"Open by default" is the administration's policy for machine-readable information, so it's unclear why that same standard doesn't apply to information that is both machine and human readable -- namely software source code.  Nor is it clear why source code should be treated differently than other government information that comes with strong transparency and participatory requirements to ensure efficiency and accountability.

Open source has already undergone a two-decade pilot

The proposed three-year pilot program will likely not yield actionable results, at least not beyond those we already know. For one, technology moves too quickly to be evaluated in three-year controlled experiments. By 2019, the inevitable move to open source will be even further overdue, as we're already seeing that shift take successful foothold in the private sector and in forward-thinking government agencies.

For another, the impact of open source is nearly impossible to measure, as successful government open source should give rise to an entire disruptive technology ecosystem. How would one have measured the economic impact of the space race? How does one measure the good will, transparency, accountability, public confidence, or civic engagement participation in open source provides? Even open source's quantitative metrics may be misleading, as a project with more known bugs doesn't necessarily imply lesser quality, and, in fact, often implies the opposite, as bugs are more quickly surfaced and remedied.

Finally, although a move to "open by default" is preferable, even a move to make 50 percent of software open source would serve as a better experiment than 20 percent, as it is unclear if the current goal would be a statistically significant improvement over open source efforts today.

Open source as a vehicle for organizational change

For our country to realize the benefits of open source, several parallel modernization efforts are required, both inside and outside the agency firewall, and in a world of competing agency priorities, the exclusion of those requirements all but guarantees that the pilot's open source efforts will fail.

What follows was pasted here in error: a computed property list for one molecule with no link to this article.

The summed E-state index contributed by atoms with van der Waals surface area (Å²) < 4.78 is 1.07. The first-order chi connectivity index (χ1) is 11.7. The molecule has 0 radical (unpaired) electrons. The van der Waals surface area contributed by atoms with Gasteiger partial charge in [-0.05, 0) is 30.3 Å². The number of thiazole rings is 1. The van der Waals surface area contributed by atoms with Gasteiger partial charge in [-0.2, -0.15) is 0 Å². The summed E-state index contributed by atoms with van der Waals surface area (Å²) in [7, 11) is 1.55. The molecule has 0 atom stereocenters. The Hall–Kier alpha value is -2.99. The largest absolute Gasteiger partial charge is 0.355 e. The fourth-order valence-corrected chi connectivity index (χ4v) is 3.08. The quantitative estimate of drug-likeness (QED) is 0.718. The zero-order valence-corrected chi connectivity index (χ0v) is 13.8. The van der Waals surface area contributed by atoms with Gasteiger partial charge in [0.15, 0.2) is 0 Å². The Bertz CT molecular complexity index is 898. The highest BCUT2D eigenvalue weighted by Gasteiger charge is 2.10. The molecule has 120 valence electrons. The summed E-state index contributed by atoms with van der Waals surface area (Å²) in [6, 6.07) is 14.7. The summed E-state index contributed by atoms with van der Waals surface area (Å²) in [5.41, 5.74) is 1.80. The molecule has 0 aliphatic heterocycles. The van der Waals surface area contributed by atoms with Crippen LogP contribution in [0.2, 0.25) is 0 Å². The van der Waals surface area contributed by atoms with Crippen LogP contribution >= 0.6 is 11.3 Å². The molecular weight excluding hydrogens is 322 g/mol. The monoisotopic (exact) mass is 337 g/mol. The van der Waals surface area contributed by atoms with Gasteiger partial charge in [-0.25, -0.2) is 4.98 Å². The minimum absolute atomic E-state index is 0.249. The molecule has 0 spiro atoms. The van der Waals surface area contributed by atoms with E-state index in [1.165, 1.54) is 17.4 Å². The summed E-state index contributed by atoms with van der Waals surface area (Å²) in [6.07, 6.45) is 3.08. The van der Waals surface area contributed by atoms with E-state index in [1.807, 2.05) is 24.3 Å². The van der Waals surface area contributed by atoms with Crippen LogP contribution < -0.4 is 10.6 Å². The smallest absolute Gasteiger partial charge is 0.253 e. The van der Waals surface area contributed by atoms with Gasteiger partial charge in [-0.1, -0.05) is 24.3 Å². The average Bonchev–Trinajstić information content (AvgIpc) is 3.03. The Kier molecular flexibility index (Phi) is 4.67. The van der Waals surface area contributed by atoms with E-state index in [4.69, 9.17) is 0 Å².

For one, behind the firewall, agencies must adopt more modern, more open development philosophies and methodologies, even if that code is ultimately never made public. Agencies cannot continue the practice of multi-year, waterfall procurement processes internally, and presume to enjoy the benefits of modern software development (or point to its absence as a failure), just because the resulting code is later published.

For another, outside the firewall, agencies must adopt open source, rather than disclosed source development, release and maintenance practices. If code is so purpose-built as to yield no value beyond its particular use case, or if once released, development teams hold in-person, exclusionary standing meetings to discuss project priorities, the project is unlikely to gain open source adoption, and will only further establish the case for preserving the status quo.

The White House Open Source Policy is an opportunity to fold the map in half, and bring the innovation of Silicon Valley a bit closer to the Beltway. Limiting the impact of open source to a time- and scope-constrained pilot forgoes a unique and long-needed opportunity to modernize government. Whether you're a lawyer, a technologist or just a citizen that uses government services, I encourage you to read through the policy's ongoing and informative discussions, and comment or provide a +1 before the comment period closes on April 11.